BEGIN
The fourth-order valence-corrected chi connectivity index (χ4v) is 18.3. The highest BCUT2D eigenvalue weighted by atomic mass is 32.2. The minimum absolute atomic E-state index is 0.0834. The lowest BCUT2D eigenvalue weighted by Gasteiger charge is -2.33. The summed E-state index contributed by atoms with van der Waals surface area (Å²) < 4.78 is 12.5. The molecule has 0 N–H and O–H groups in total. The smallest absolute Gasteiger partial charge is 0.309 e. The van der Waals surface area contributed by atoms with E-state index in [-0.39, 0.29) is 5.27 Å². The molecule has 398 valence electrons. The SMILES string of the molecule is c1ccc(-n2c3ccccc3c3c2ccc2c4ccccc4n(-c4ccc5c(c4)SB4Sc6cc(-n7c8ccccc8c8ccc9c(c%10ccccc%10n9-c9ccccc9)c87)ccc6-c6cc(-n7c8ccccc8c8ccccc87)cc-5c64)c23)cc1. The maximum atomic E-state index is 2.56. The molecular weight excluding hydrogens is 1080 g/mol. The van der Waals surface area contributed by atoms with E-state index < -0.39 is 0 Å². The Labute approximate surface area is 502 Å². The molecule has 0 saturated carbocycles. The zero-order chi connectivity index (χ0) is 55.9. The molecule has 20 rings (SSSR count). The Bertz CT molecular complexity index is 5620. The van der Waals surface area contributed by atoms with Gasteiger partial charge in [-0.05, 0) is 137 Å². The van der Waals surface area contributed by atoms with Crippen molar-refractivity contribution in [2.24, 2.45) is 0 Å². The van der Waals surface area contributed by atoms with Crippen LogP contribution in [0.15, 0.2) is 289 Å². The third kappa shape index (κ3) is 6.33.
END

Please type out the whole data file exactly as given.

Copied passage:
The fourth-order valence-corrected chi connectivity index (χ4v) is 18.3. The highest BCUT2D eigenvalue weighted by atomic mass is 32.2. The minimum absolute atomic E-state index is 0.0834. The lowest BCUT2D eigenvalue weighted by Gasteiger charge is -2.33. The summed E-state index contributed by atoms with van der Waals surface area (Å²) < 4.78 is 12.5. The molecule has 0 N–H and O–H groups in total. The smallest absolute Gasteiger partial charge is 0.309 e. The van der Waals surface area contributed by atoms with E-state index in [-0.39, 0.29) is 5.27 Å². The molecule has 398 valence electrons. The SMILES string of the molecule is c1ccc(-n2c3ccccc3c3c2ccc2c4ccccc4n(-c4ccc5c(c4)SB4Sc6cc(-n7c8ccccc8c8ccc9c(c%10ccccc%10n9-c9ccccc9)c87)ccc6-c6cc(-n7c8ccccc8c8ccccc87)cc-5c64)c23)cc1. The maximum atomic E-state index is 2.56. The molecular weight excluding hydrogens is 1080 g/mol. The van der Waals surface area contributed by atoms with E-state index < -0.39 is 0 Å². The Labute approximate surface area is 502 Å². The molecule has 0 saturated carbocycles. The zero-order chi connectivity index (χ0) is 55.9. The molecule has 20 rings (SSSR count). The Bertz CT molecular complexity index is 5620. The van der Waals surface area contributed by atoms with Gasteiger partial charge in [-0.05, 0) is 137 Å². The van der Waals surface area contributed by atoms with Crippen molar-refractivity contribution in [2.24, 2.45) is 0 Å². The van der Waals surface area contributed by atoms with Crippen LogP contribution in [0.15, 0.2) is 289 Å². The third kappa shape index (κ3) is 6.33.